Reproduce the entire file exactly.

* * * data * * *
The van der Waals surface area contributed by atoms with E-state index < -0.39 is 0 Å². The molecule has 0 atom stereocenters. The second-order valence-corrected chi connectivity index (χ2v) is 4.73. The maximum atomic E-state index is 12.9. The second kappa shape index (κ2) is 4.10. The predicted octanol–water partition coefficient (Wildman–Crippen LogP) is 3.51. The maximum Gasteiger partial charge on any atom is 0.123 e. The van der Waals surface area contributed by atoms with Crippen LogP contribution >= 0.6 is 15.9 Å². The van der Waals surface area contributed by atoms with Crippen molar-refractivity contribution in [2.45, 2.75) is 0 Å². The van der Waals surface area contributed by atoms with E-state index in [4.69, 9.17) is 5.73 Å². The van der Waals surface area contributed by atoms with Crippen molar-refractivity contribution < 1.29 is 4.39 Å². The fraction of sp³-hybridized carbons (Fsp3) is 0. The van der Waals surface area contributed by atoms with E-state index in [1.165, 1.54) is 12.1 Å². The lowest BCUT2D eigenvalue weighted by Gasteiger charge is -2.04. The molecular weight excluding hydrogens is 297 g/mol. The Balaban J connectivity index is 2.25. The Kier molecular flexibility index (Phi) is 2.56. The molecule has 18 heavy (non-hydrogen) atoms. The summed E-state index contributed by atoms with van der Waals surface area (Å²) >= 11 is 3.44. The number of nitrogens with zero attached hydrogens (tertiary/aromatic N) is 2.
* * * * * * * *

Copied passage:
The van der Waals surface area contributed by atoms with E-state index < -0.39 is 0 Å². The molecule has 0 atom stereocenters. The second-order valence-corrected chi connectivity index (χ2v) is 4.73. The maximum atomic E-state index is 12.9. The second kappa shape index (κ2) is 4.10. The predicted octanol–water partition coefficient (Wildman–Crippen LogP) is 3.51. The maximum Gasteiger partial charge on any atom is 0.123 e. The van der Waals surface area contributed by atoms with Crippen LogP contribution >= 0.6 is 15.9 Å². The van der Waals surface area contributed by atoms with Crippen molar-refractivity contribution in [2.45, 2.75) is 0 Å². The van der Waals surface area contributed by atoms with E-state index in [4.69, 9.17) is 5.73 Å². The van der Waals surface area contributed by atoms with Crippen molar-refractivity contribution < 1.29 is 4.39 Å². The fraction of sp³-hybridized carbons (Fsp3) is 0. The van der Waals surface area contributed by atoms with E-state index in [1.165, 1.54) is 12.1 Å². The lowest BCUT2D eigenvalue weighted by Gasteiger charge is -2.04. The molecular weight excluding hydrogens is 297 g/mol. The Balaban J connectivity index is 2.25. The Kier molecular flexibility index (Phi) is 2.56. The molecule has 18 heavy (non-hydrogen) atoms. The summed E-state index contributed by atoms with van der Waals surface area (Å²) >= 11 is 3.44. The number of nitrogens with zero attached hydrogens (tertiary/aromatic N) is 2.